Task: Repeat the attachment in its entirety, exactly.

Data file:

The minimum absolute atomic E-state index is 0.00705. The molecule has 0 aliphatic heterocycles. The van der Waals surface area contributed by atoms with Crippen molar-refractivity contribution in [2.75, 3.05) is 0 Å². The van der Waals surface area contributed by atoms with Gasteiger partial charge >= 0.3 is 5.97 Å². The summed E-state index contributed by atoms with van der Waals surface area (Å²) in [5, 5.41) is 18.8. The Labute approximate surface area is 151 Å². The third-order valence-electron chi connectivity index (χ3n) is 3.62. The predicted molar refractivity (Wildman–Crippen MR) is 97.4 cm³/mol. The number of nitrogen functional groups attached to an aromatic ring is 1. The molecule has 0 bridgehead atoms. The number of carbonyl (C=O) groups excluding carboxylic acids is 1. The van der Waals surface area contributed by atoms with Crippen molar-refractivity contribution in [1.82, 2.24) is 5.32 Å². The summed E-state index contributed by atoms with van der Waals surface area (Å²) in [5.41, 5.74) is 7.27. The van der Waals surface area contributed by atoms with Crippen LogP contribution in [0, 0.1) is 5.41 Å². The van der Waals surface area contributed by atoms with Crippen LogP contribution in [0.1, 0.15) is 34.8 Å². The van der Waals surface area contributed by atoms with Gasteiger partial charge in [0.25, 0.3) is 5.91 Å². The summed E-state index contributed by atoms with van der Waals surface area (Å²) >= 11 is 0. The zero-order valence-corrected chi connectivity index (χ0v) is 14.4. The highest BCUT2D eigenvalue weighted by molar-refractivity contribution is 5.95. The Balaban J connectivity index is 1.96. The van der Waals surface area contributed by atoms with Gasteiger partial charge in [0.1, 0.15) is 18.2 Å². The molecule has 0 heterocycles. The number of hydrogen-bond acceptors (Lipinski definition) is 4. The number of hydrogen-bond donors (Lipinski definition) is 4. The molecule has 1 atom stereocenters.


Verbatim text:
The minimum absolute atomic E-state index is 0.00705. The molecule has 0 aliphatic heterocycles. The van der Waals surface area contributed by atoms with Crippen molar-refractivity contribution in [2.75, 3.05) is 0 Å². The van der Waals surface area contributed by atoms with Gasteiger partial charge >= 0.3 is 5.97 Å². The summed E-state index contributed by atoms with van der Waals surface area (Å²) in [5, 5.41) is 18.8. The Labute approximate surface area is 151 Å². The third-order valence-electron chi connectivity index (χ3n) is 3.62. The predicted molar refractivity (Wildman–Crippen MR) is 97.4 cm³/mol. The number of nitrogen functional groups attached to an aromatic ring is 1. The molecule has 0 bridgehead atoms. The number of carbonyl (C=O) groups excluding carboxylic acids is 1. The van der Waals surface area contributed by atoms with Crippen molar-refractivity contribution in [1.82, 2.24) is 5.32 Å². The summed E-state index contributed by atoms with van der Waals surface area (Å²) in [5.41, 5.74) is 7.27. The van der Waals surface area contributed by atoms with Crippen LogP contribution in [0, 0.1) is 5.41 Å². The van der Waals surface area contributed by atoms with Crippen LogP contribution in [0.1, 0.15) is 34.8 Å². The van der Waals surface area contributed by atoms with Gasteiger partial charge in [0.25, 0.3) is 5.91 Å². The summed E-state index contributed by atoms with van der Waals surface area (Å²) >= 11 is 0. The zero-order valence-corrected chi connectivity index (χ0v) is 14.4. The highest BCUT2D eigenvalue weighted by molar-refractivity contribution is 5.95. The Balaban J connectivity index is 1.96. The van der Waals surface area contributed by atoms with Gasteiger partial charge in [0.1, 0.15) is 18.2 Å². The molecule has 0 heterocycles. The number of hydrogen-bond acceptors (Lipinski definition) is 4. The number of hydrogen-bond donors (Lipinski definition) is 4. The molecule has 1 atom stereocenters.